News Column

Siemens Invests over $1 Billion in Software Grants for Virginia Schools

June 10, 2014

Siemens detailed more than one billion dollars of in-kind software grants for manufacturing programs at community colleges and universities in Virginia.

According to a release, students will now have access to the same Siemens product lifecycle management (PLM) software used throughout the global manufacturing industry to design, develop and manufacture products in a variety of industries, including automotive, aerospace, consumer products, medical devices, machinery, shipbuilding, apparel and high-tech electronics.

The series of in-kind grants was established as a result of an industry need for skilled workers and is designed to support the state's largest industrial employer, Newport News Shipbuilding, a division of Huntington Ingalls Industries, and other companies with local ties such as Rolls-Royce. The grants are part of ongoing workforce development collaboration among community colleges, universities and organizations like CCAM, the Virginia Manufacturers Association and the Southern Virginia Higher Education Center (SHVEC) - an organization that provides workforce training to the rural population.

"The manufacturing industry in America is on the rise and is being transformed by a software revolution that is enhancing productivity, increasing efficiency and speeding time to market," said Chuck Grindstaff, president and CEO, Siemens PLM Software. "Here in Virginia where shipbuilding is core to the state's economy, it's important we equip students with the tools that will help them build the world's most complex ships for the U.S. Navy, such as the Gerald R. Ford class of aircraft carriers."

Seven academic partners throughout the state are receiving in- kind software grants to support curriculum and training programs including:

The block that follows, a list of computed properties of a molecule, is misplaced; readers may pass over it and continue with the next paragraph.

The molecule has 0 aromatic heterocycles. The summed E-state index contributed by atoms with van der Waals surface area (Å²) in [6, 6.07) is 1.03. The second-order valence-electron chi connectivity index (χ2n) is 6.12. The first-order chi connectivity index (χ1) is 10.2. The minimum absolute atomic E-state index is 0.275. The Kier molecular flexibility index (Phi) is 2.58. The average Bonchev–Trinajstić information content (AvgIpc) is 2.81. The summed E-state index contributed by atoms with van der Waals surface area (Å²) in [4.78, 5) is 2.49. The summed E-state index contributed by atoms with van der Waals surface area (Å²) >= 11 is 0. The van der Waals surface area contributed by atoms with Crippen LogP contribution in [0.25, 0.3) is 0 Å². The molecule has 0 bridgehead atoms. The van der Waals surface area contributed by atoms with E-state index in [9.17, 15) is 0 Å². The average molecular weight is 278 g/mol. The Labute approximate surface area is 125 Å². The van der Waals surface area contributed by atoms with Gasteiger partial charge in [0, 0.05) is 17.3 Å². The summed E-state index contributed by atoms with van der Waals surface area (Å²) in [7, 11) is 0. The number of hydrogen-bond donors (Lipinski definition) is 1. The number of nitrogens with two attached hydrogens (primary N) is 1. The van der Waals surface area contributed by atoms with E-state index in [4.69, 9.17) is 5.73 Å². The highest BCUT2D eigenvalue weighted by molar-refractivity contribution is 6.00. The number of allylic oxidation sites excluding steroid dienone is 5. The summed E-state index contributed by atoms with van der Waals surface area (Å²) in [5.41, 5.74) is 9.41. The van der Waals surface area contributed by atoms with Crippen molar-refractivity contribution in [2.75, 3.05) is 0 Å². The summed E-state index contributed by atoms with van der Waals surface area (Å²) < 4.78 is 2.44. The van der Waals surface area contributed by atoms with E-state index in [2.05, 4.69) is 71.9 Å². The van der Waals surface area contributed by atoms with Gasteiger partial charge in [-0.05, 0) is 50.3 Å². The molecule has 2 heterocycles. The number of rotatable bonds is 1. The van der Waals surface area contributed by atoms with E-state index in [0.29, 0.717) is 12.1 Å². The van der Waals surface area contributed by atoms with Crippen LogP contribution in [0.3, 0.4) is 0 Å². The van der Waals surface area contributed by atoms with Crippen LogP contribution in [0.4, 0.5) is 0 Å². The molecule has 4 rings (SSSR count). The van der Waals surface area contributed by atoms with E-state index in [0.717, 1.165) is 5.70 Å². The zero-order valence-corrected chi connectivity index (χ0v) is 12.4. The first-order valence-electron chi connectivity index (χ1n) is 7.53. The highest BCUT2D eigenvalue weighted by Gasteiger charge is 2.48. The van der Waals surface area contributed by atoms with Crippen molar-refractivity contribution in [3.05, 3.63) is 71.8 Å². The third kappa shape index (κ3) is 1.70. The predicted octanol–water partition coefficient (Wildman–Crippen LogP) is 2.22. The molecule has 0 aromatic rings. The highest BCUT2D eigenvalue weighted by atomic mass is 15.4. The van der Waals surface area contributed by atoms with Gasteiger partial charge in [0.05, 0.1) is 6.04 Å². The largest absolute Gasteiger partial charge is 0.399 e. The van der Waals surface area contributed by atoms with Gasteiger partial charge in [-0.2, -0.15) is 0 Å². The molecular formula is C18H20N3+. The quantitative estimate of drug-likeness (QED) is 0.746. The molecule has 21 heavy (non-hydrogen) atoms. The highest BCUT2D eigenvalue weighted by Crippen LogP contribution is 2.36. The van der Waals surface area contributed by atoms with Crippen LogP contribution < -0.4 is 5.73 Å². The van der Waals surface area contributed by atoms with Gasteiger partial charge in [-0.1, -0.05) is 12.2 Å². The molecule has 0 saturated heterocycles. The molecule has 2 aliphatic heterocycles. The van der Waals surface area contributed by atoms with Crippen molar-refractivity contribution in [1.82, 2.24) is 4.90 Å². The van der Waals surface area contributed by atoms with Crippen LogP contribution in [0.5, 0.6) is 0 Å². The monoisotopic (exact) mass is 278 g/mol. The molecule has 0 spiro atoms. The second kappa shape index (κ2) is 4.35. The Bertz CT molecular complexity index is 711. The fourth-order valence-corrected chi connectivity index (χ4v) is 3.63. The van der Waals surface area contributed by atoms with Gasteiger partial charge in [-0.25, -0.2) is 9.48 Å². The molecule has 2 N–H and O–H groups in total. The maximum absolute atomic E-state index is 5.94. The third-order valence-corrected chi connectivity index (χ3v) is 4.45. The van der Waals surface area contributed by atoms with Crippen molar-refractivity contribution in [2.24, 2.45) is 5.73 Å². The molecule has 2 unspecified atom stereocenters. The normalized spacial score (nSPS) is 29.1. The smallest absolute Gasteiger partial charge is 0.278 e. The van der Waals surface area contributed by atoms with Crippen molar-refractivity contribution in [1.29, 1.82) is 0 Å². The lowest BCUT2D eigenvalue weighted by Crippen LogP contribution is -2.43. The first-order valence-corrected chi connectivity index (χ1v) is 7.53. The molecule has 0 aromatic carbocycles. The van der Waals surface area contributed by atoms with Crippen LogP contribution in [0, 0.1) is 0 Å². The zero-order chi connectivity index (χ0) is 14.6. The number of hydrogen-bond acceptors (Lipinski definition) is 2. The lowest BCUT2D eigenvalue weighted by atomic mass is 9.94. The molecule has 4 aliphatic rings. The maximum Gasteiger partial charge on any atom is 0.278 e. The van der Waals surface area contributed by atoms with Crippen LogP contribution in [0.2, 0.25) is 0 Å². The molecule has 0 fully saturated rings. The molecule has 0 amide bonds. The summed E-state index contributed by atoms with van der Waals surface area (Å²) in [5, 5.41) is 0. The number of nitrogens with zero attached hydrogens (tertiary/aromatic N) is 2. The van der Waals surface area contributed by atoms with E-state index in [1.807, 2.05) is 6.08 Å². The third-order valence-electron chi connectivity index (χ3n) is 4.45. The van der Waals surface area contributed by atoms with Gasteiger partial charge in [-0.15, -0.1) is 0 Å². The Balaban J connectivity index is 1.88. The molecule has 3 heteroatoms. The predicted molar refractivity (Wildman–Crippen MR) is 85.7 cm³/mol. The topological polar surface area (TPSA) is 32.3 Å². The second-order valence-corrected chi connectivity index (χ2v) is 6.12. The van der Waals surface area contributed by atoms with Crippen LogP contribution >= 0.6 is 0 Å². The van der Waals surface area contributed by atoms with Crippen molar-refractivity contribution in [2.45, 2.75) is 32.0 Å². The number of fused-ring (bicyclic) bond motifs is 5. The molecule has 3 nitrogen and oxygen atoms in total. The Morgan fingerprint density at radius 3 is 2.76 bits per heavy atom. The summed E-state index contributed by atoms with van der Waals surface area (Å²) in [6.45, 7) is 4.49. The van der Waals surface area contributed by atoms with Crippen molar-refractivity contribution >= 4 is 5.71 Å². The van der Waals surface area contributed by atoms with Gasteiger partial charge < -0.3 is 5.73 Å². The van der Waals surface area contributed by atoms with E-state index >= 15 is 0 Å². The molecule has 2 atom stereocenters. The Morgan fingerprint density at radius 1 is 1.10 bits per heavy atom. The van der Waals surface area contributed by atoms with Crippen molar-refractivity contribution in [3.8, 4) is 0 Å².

-Thomas Nelson Community College - $954.7M: Siemens software will support training in manufacturing process analysis and lifecycle management to expand and modernize manufacturing curriculum in design and process technologies for up to 400 credit students and 2,600 noncredit workforce students to address workforce development needs for area employers, to include Newport News Shipbuilding.

-New River Community College - $64.3M: Siemens' software to be used in the school's new the NRCC MakerSpace Lab.

-Old Dominion University - $746M: An academic member of CCAM, the grant will help ODU further expand the Virginia Community College System (VCCS) workforce training programming that provides direct benefits to the regional maritime industry, especially Newport News Shipbuilding and the U.S. Department of Defense. The software will be integrated into existing undergraduate and graduate curriculum and help develop a PLM center of excellence with a focus on marine engineering.

-Virginia Commonwealth University - $230.9M: From robotics to biomechanics, the School of Engineering is partnering with School of Business to develop a program in manufacturing and logistics.

-Virginia State University - $105.6M: The software will support six programs at VSU, an organizing member institution of CCAM: Manufacturing Engineering, Computer Engineering, Computer Science, Electronics Engineering Technology, Logistics Technology and Mechanical Engineering Technology.

-ECPI University - $130.3M: The Engineering Technology department will use this software to support hands on practical application and directly benefit industry through three programs - Electrical Engineering Technology, Mechanical Engineering Technology and Mechatronics (Advanced Manufacturing).

-Southern Virginia Higher Education Center - $33M: In addition to a $94M in-kind software grant last fall, SVHEC is expanding its use of Siemens PLM software to support digital manufacturing.

"This grant will allow Thomas Nelson to provide our students and community with access to state-of-the-art education and training in these high demand technology industries," said Thomas Nelson President John Dever. "The Siemens software will have a significant economic impact to Hampton Roads and will allow Thomas Nelson to increase the number and quality of curricular offerings to the growing workforce in our region."

"We are tremendously appreciative of this grant from Siemens PLM, which represents state-of-practice software for managing every aspect of product information from its development, design, manufacturing, to its support and maintenance," said Old Dominion University Dean Oktay Baysal. "The software will be integrated into existing as well as new undergraduate and graduate curriculum and will help develop a Product Lifecycle Management center of excellence with a focus on marine engineering."

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